Anna Liesowska & Derek Lambie: Secrets of throat singing revealed by scientific research into the unusual sounds

Secrets of throat singing revealed by scientific research into the unusual sounds

By Anna Liesowska & Derek Lambie
22 December 2014

Unique physiology of people in Altai mountain region means only they can perform the melodies that date back centuries.

Shor female shaman performs the rite. Picture: Maxim Kiselyov

It is a unique and distinctive form of singing only found in one small part of the world. Now scientific research has finally discovered why the unusual sounds of throat singing have never spread out from the isolated steppes of the Altai and Sayan mountains.

Simply put, the people of Tuva and southern Siberia have different vocal cords to the rest of the planet and are the only ones with the capability to master the art.

Experts from the Institute of Philology, at the Siberian Branch of the Russian Academy of Sciences, have found that Turks’ vocal cords are slightly wider and the larynx is not as extended, allowing them to make the unique sounds required.

Throat singing produces a unique pitch and sound that comes from deep within the throat and it is said to date back centuries.

Throat singing secrets

Throat singing secrets

Tuvan singer Choduraa Tumat. Altai boy playing khomus. Pictures: Tuva Online, Altai Komus

According to a March 2006 edition of Newsweek magazine, throat singing is described as coming from a ‘human bagpipe, a person who could sing a sustained low note while humming an eerie whistle-like melody’.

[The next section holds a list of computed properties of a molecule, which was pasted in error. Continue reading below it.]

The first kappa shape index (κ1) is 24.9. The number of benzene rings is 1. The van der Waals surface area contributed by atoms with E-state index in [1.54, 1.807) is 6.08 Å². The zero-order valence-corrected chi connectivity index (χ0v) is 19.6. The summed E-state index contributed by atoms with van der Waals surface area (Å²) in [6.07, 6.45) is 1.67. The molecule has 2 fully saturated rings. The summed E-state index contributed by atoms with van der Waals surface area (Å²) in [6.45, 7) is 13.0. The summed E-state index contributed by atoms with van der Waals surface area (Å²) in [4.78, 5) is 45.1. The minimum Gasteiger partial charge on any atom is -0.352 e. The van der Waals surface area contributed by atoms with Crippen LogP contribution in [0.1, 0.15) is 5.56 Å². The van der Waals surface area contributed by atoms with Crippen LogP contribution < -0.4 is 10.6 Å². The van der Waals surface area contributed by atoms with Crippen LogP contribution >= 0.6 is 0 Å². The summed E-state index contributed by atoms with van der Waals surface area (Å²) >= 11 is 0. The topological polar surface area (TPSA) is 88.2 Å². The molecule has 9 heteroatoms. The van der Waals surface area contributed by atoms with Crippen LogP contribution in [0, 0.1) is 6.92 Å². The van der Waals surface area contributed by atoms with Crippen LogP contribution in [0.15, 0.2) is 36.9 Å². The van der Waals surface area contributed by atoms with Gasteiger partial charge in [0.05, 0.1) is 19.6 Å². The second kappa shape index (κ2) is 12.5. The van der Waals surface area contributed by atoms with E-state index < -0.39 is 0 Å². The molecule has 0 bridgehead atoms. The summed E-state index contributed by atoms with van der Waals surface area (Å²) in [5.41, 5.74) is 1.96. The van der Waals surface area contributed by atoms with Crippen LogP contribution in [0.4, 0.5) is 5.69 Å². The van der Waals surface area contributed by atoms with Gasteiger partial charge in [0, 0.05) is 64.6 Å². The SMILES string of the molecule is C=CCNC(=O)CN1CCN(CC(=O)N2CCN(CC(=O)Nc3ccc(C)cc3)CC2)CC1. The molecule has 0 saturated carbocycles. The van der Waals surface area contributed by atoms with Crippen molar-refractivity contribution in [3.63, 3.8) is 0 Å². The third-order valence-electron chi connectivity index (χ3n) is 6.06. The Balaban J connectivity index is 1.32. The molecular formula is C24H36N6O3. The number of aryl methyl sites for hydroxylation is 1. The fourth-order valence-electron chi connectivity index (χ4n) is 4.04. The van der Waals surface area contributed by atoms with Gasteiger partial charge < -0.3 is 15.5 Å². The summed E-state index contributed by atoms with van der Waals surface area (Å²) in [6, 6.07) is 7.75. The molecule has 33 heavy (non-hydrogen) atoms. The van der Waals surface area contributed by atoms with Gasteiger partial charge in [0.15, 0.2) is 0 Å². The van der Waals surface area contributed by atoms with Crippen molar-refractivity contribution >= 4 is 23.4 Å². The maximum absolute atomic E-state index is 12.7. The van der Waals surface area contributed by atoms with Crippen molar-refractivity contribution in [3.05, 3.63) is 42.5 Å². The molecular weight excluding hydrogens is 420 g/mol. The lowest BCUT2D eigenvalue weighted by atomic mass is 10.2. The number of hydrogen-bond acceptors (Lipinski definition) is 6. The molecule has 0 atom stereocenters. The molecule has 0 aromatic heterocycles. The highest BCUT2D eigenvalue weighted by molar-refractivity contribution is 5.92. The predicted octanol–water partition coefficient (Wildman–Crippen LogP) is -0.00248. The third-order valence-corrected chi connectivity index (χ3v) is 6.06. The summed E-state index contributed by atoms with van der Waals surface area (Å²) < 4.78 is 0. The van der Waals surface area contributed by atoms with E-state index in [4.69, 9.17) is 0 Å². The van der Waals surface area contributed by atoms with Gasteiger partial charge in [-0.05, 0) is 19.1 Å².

The article added: ‘For good measure, toss in a thrumming rhythm similar to that of a jaw harp, but produced vocally by the same person, at the same time.’

It is thought that it originated from Mongolian men who utilised the wide open landscape to make the sounds carry a great distance. Indeed, singers often travel far into the countryside looking for the right river or mountainside in which to create the proper environment.

Over time it now looks as if the way the singing was performed altered the physiology of the throats of people living in the Altai region.

Two residents of the Tashtagolsky district, in Kemerovo, took part in the Institute of Philogy research in Novosibirsk using modern methods to study the physiology of their speech.

Both TV journalist Raisa Sanzhenakova and culture worker Maria Idigesheva, who is head of the Taglyk Shor public organisation, are excellent native speakers of Turkic Shor. The language is spoken by only about 2,800 people in the Kemerovo province in south central Siberia, with many of its roots borrowed from Mongolian.

The experiment was filmed and a documentary on the results will be broadcast in January on local television.

However, one of the main conclusions is that the different throats of the people in the region help them to make the distinctive sounds in a way that people in Europe, for instance, would be unable to.

Throat singing secrets

Throat singing secrets

Shor music group ‘Ot Ene’. Maria Idigesheva, head of the Taglyk Shor public organisation. Pictures:, Maria Idigesheva

Raisa Sanzhenakova said: ‘For three days we talked with Novosibirsk scientists. Our speech using the Shor language was recorded with special equipment and was examined for the articular parameters of speech.

‘Digital radiography and magnetic resonance imaging studied our vocal apparatus and brain.’

The research took place in the laboratory of experimental phonetic studies, which was established in the late 1960s and is the only one of its kinds in Russia.

Since its creation, researchers have described the phonetics and phonology of more than 40 languages, dialects and sub-dialects.